Marijuana use, growth, and sale should be legal in the United States of America. This goes far beyond the ethical implications of the matter– you know, parents fearing the worst for their children who have been exposed to marijuana, assaulted by the forces of reefer madness– regardless of an individual’s personal proclivities regarding the use of weed. More than 50% of the country wants marijuana to be legal. These are the most important reasons why.
Since its inception, the War on Drugs has been a complete and utter failure. Millions of Americans have been arrested for little more than toking in the wrong place at the wrong time. It has led to a massive funneling of resources out of the United States and into the hands of crackpot banana republics unable to handle their own issues even with our help. In 2010 the United States spent approximately $15 billion in the War on Drugs. At the time of publishing, the Federal and State governments of this nation had already spent that amount. This is an egregious waste of money, made worse by the fact that it seems to be a never ending struggle without any discernible improvement.
Legalization of cannabis would immediately create a growing home supply– a sure-fire way to stem foreign suppliers– and make it far easier to regulate than it is now. In most states that have not produced legalization legislation, the source of the weed is largely an unknown quantity. There is some indication that as much as two thirds of the marijuana sold and consumed in the United States comes from Mexico, ferried across the border by violent drug cartels. The sale of this and other illicit drugs has fueled a war between the Mexican government and the cartels, and has led to the potential of Mexico to become a failed state, undermined by the sheer profitability of the drug trade.
Legalization would completely undermine this black market. When given a choice between purchasing potent locally grown product, or some craziness from Mexico, most people would support local. They would know exactly what they were purchasing, they would be able to purchase in a safe environment, and they would be able to contribute directly back into that economy. Undermining the black market would make it much more difficult for minors to gain access to marijuana, as the vast majority of sales would take place in a similar fashion to alcohol or tobacco. Of course they would still get their grubby industrious hands on the reefer if they were ambitious, but their options would be safer, as would the product.
Right now, the black market for sales of marijuana in the United States is estimated to create a revenue of up to $120 billion. Much of that goes to locals, but the majority of the profits leave the country and line the gilded pockets of the cartels. Legalization, in the case of Colorado, has led to a growth in local business and a boost in the economy of the state. The unemployment rate has gone down, and the taxing of marijuana sales has created a new revenue stream for the government. In 2014, the first year of legalization, the government was able to raise $53 million in tax revenue from marijuana. That’s a hell of a lot of money from an economy that didn’t even exist the year before.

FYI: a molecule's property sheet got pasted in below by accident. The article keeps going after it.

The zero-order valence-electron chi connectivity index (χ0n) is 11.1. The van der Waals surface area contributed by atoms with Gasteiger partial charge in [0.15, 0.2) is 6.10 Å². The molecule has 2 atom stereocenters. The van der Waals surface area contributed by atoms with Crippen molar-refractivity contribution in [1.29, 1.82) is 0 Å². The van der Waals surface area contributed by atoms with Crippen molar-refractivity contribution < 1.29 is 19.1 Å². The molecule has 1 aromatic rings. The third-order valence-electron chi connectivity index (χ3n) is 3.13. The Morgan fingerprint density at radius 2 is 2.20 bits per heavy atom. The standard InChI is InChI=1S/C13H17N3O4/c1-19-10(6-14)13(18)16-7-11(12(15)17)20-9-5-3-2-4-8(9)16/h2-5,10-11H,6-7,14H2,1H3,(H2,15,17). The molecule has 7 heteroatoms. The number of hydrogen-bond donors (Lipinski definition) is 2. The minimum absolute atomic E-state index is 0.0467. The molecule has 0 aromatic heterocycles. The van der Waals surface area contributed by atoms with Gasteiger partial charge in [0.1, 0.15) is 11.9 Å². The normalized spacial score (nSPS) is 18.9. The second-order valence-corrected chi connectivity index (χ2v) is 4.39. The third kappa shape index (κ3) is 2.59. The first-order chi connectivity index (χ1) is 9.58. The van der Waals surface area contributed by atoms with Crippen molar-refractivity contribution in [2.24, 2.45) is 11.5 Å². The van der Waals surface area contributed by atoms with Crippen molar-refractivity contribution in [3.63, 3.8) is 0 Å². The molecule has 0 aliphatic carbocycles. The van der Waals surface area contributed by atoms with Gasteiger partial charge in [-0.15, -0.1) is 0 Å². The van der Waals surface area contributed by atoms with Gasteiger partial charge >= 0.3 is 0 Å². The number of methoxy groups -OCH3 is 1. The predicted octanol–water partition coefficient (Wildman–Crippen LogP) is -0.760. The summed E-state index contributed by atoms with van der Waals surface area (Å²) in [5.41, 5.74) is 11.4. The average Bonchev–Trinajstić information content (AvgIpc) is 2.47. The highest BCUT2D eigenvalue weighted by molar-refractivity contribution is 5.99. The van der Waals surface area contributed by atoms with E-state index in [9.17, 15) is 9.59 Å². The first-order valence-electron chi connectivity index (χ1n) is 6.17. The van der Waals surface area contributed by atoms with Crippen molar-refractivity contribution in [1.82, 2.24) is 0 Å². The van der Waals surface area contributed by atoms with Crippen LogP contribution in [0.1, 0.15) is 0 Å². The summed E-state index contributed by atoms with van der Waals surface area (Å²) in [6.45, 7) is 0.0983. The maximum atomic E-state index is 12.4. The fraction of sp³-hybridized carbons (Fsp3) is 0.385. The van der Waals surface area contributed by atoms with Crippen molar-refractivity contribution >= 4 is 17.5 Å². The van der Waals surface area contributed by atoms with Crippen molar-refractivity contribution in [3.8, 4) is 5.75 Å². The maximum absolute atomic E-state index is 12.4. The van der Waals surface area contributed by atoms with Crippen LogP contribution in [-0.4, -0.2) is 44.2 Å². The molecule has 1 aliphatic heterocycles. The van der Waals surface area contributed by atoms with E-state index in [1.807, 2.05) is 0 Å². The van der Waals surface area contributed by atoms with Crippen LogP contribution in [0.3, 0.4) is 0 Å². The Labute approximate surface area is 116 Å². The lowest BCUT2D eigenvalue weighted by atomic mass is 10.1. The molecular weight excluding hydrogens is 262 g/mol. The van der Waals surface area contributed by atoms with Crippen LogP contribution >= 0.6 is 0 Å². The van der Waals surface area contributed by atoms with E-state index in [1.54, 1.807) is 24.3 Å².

Over half of all drugs related arrests in the United States are for marijuana connected offenses. That represents a huge amount of money and resources being spent on policing and incarcerating people who may otherwise be productive. Now this all sounds lovely to the prison system, which thrives on having fresh blood rammed into the cells, but for most aspects of society it is a terrible outcome that divides families and destroys lives. Think about it: an average person who is caught smoking weed probably has a job. Even if it is a low paying job, they are doing something productive for their boss, and raising tax revenue for the government. Taking that person out of the equation and putting them into a cell creates a deficit for both their boss and the government: the boss because he now has to spend his time and resources finding a replacement for that position; and the government because they have now lost any income tax from that person. Further, by taking an individual and putting them in prison, they are no longer taking their hard earned cash and reinvesting in the system by buying stuff. Let’s face it. Wouldn’t you rather have the police of this great nation actually doing real police work instead of preying on people who are a very low risk to the safety of the population?
Perhaps one of the most glaring issues with the prohibition of marijuana is that it has made proper studying and analysis of the plant more difficult. Many theories have been published, but actual clinical trials have been challenging to conduct. This problem has thankfully been losing traction due to the legalization movement, but it still means that a great many people are unable to benefit from the potential health advantages inherent in the cannabis plant. Imagine how many more advances would be made in medicine if scientists and doctors had unfettered access to the plant, and were able to study all aspects of it without fear of reprisal from any government agency or organization. It would potentially open an entirely new segment of the pharmaceuticals market, with a corresponding boost to the economy.
Given all the potential benefits to society, it is easy to see why marijuana should be legalized. It is encouraging that many states have moved forward with the legalization process, but the fight is far from over. Hit the streets, make some noise, and let the world know what you want.
Until next time, smoke ‘em if you got ‘em.